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Posts Tagged ‘Lao Tzu’

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We have become a nation of expediency.

Virtue, benevolence, and doing what is right has been set aside in favor of choosing to do what is easiest in the short term, even if that very thing is known to be harmful in the long run.

Theft. Corruption. Lying. Intolerance. Ignorance. Injustice. Inequality. Cruelty. Selfishness.

I think most of us agree that all of these things are bad. Except when it serves our expediency.

We are normalizing these things, accepting them because they somehow address some short term concerns. But once accepted, these things are hard to shake off. They become part of who we are, become identifying markers by which we are known to the rest of the world.

We are soon– if not already– going to be widely known for our cruelty, our selfishness, our injustice and intolerance. We soon shall be seen as a nation of corruption, where our promises no longer hold any weight and we are not to be trusted. Soon to be known as the nation that ignores facts and science. A nation that turns it back on the suffering of our neighbors and mistreats those who seek our help.

And all this lost for mere expedience. We have known what is right through the years and have generally moved forward with the promise of a more perfect union, as our Constitution describes it, as a goal.

But we stand at the crossroads now. We can either move straight ahead as a nation of virtues or continue on our current detour that is leading us to corruption, ignorance and intolerance. That path may look rosy now but the final destination may very well break our souls.

The current ruling party has become the party of expedience. They are displaying that they only care for what is right for them for the next election cycle. Every day, they normalize behavior that chips away at our national identity and show that they are willing to sacrifice all virtue for their own selfish, short term purposes.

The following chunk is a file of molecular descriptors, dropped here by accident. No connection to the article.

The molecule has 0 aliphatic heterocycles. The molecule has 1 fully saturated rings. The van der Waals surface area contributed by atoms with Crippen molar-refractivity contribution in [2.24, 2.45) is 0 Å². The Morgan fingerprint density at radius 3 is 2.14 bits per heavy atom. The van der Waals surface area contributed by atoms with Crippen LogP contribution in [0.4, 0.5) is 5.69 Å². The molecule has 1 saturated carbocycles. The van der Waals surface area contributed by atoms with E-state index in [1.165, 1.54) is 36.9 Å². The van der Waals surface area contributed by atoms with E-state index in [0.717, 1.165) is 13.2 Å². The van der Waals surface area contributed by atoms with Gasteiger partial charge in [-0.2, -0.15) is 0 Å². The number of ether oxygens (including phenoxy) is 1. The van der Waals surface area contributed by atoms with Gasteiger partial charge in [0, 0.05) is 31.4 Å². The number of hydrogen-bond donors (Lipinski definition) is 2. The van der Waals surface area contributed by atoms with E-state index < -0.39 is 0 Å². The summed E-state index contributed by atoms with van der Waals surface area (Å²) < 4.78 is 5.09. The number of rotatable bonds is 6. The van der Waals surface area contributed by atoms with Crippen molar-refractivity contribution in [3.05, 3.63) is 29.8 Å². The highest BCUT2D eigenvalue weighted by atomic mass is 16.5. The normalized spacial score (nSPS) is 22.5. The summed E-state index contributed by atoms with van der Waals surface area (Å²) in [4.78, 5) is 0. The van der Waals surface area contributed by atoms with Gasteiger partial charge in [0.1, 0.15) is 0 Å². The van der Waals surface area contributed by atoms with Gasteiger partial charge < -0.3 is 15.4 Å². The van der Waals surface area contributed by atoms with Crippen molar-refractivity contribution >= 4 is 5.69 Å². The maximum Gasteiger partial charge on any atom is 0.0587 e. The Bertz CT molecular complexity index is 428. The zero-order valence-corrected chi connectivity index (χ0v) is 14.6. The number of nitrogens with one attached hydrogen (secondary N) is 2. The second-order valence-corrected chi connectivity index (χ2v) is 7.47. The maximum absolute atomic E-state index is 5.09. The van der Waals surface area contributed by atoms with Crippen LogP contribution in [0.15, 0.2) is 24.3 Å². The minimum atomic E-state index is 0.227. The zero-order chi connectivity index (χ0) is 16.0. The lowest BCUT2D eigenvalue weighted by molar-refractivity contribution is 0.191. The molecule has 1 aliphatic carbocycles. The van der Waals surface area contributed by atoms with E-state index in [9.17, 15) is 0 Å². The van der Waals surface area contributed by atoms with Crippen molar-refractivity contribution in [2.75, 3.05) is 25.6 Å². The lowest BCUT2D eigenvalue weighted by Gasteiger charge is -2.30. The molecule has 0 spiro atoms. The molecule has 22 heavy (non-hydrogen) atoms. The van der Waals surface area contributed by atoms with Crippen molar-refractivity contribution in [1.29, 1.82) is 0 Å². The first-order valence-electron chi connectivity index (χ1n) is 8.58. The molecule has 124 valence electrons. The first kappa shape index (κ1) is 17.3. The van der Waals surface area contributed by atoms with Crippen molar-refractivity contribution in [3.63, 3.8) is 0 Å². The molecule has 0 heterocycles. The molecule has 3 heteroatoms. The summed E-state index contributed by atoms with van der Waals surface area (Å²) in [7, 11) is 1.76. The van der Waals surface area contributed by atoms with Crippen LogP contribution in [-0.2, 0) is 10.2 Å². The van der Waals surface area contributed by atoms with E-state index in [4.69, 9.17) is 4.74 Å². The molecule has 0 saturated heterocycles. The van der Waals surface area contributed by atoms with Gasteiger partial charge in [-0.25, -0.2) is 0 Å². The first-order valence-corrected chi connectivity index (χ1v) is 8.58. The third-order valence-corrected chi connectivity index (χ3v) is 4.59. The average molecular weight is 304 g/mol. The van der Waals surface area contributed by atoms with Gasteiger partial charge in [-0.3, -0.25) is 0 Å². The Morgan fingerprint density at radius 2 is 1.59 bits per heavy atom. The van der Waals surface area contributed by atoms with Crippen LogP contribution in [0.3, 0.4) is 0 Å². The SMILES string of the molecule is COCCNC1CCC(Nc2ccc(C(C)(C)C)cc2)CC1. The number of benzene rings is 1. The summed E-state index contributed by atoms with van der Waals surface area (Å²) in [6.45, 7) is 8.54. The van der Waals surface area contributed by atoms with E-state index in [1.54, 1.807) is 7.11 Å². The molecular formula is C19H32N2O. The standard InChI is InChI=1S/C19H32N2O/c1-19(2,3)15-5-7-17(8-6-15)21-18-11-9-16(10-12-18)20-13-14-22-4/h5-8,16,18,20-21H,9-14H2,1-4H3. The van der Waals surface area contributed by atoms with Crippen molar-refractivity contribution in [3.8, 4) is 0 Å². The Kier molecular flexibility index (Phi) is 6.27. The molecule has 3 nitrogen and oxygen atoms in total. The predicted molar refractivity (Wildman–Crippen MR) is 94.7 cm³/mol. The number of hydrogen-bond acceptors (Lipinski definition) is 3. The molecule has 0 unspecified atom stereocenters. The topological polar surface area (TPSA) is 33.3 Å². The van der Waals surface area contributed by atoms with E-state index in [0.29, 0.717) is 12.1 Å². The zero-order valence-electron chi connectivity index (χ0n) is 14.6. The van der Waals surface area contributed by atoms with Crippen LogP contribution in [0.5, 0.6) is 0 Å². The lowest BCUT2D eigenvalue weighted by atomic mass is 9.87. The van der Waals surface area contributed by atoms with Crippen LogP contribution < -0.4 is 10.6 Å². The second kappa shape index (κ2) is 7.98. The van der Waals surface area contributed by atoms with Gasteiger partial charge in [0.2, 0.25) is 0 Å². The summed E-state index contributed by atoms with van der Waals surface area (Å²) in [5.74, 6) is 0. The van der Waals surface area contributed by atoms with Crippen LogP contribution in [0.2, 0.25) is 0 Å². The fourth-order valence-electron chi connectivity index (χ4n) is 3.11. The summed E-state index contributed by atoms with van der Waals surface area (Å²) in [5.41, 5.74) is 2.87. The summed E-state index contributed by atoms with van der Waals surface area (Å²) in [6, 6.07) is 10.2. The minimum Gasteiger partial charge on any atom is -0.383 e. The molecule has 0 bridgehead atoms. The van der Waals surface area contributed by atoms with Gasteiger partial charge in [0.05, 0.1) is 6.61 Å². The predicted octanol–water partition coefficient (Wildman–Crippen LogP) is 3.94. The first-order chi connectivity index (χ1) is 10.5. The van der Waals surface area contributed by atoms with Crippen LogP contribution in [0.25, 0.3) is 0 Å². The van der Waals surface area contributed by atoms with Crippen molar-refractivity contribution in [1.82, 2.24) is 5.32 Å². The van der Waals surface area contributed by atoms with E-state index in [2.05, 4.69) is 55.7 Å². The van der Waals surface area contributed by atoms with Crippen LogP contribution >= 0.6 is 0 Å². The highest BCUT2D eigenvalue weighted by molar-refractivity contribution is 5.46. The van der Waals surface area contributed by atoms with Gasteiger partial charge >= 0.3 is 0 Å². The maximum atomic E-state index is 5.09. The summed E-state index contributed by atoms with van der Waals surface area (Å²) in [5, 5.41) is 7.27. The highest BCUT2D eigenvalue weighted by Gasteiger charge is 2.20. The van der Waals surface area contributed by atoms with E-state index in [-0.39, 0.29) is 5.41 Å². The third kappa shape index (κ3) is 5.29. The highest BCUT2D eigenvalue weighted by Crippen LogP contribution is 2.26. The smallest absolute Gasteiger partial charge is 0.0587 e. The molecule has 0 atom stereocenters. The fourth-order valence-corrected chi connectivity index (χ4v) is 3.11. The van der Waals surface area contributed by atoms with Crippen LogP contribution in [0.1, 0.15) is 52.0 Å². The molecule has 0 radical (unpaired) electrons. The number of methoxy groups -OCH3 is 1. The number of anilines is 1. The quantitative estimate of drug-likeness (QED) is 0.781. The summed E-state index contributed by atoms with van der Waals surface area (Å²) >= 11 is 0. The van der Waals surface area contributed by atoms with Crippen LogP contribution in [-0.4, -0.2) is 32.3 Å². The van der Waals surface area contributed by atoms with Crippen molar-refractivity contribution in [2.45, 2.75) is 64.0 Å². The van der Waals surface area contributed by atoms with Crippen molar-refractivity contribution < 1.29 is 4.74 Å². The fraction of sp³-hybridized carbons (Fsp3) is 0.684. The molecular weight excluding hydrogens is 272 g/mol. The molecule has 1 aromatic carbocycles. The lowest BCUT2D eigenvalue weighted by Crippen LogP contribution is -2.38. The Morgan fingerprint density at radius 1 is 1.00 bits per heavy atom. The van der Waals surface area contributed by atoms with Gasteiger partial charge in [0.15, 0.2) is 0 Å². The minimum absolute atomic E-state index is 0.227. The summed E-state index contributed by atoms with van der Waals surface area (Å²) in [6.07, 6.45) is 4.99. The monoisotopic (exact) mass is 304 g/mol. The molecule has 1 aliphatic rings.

We still have an opportunity to get back on that higher road on which we once traveled but only if we all band together and demand a return to virtues like truth, equality and justice. Like education, the rule of law, benevolence and righteousness.

But it will take a mighty effort. No expedience here, folks. No excuses. You can’t take a pass this time unless you are willing to admit your complicity when the whole thing burns down. And if history teaches anything, that is the where the current road leads.

So, just vote. And like Willie says: Vote ’em Out.

 

 

 

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GC Myers- The Lesson LearnedI have just three things to teach: simplicity, patience, compassion. These three are your greatest treasures.
Lao Tzu

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I am putting the finishing touches on my new show, Part of the Plan, that opens next Saturday, October 29, at the Kada Gallery, in Erie, PA.  I have been showing my work at the Kada Gallery for over twenty years now and this will be, I believe, my eighth solo show there.  Owners Kathy and Joe DeAngelo, along with their staff, do an absolutely wonderful job in representing my work and this is always an enjoyable show for me.

One of the new paintings for this show is the piece above, a 12″ by 16″ canvas titled The Lesson Learned.  The title is taken from the words of Lao Tzu, the Chinese  philosopher and father of Taoism, that are at the top of this page.  I believe that those three things– simplicity, patience and compassion— are the basis for a satisfying and peaceful life.  All three are critical in interacting with the outer world and with our understanding of that outer world and our place in it.

I see all three of those attributes in the Red Tree in this painting.  It stands placidly, taking in the simple pleasure of the scene before it.  It patiently waits for the light of the new day that approaches.  And it perches protectively and compassionately above the homes below it.

When I look at this painting I am instantly reminded of those three things simply by the feeling it instantly evokes in me.  This meshing of feeling and meaning is something I look for in my work because that takes the work to a level that is beyond my own limitations.  It gives it its own life that will move beyond me.  And that is all I can hope for my work…

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